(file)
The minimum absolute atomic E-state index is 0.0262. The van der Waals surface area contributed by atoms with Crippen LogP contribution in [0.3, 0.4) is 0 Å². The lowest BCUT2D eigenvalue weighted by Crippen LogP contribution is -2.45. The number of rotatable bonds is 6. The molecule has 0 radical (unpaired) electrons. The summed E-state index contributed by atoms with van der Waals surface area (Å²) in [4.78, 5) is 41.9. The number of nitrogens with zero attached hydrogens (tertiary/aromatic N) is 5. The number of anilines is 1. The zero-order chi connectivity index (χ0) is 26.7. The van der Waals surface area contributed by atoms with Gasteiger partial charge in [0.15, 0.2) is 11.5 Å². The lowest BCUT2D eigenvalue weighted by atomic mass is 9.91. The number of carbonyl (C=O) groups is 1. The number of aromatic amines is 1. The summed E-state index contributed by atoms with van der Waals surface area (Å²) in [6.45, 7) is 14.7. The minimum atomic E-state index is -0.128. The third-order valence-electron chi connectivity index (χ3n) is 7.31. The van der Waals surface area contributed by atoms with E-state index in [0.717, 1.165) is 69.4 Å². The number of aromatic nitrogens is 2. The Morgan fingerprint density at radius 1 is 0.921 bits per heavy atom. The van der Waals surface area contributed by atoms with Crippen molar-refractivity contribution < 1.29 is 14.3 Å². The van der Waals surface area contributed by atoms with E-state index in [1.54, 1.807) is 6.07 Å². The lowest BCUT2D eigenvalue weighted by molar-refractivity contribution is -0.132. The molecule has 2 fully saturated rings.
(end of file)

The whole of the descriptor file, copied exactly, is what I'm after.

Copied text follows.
The minimum absolute atomic E-state index is 0.0262. The van der Waals surface area contributed by atoms with Crippen LogP contribution in [0.3, 0.4) is 0 Å². The lowest BCUT2D eigenvalue weighted by Crippen LogP contribution is -2.45. The number of rotatable bonds is 6. The molecule has 0 radical (unpaired) electrons. The summed E-state index contributed by atoms with van der Waals surface area (Å²) in [4.78, 5) is 41.9. The number of nitrogens with zero attached hydrogens (tertiary/aromatic N) is 5. The number of anilines is 1. The zero-order chi connectivity index (χ0) is 26.7. The van der Waals surface area contributed by atoms with Gasteiger partial charge in [0.15, 0.2) is 11.5 Å². The lowest BCUT2D eigenvalue weighted by atomic mass is 9.91. The number of carbonyl (C=O) groups is 1. The number of aromatic amines is 1. The summed E-state index contributed by atoms with van der Waals surface area (Å²) in [6.45, 7) is 14.7. The minimum atomic E-state index is -0.128. The third-order valence-electron chi connectivity index (χ3n) is 7.31. The van der Waals surface area contributed by atoms with E-state index in [0.717, 1.165) is 69.4 Å². The number of aromatic nitrogens is 2. The Morgan fingerprint density at radius 1 is 0.921 bits per heavy atom. The van der Waals surface area contributed by atoms with Crippen molar-refractivity contribution < 1.29 is 14.3 Å². The van der Waals surface area contributed by atoms with E-state index in [1.54, 1.807) is 6.07 Å². The lowest BCUT2D eigenvalue weighted by molar-refractivity contribution is -0.132. The molecule has 2 fully saturated rings.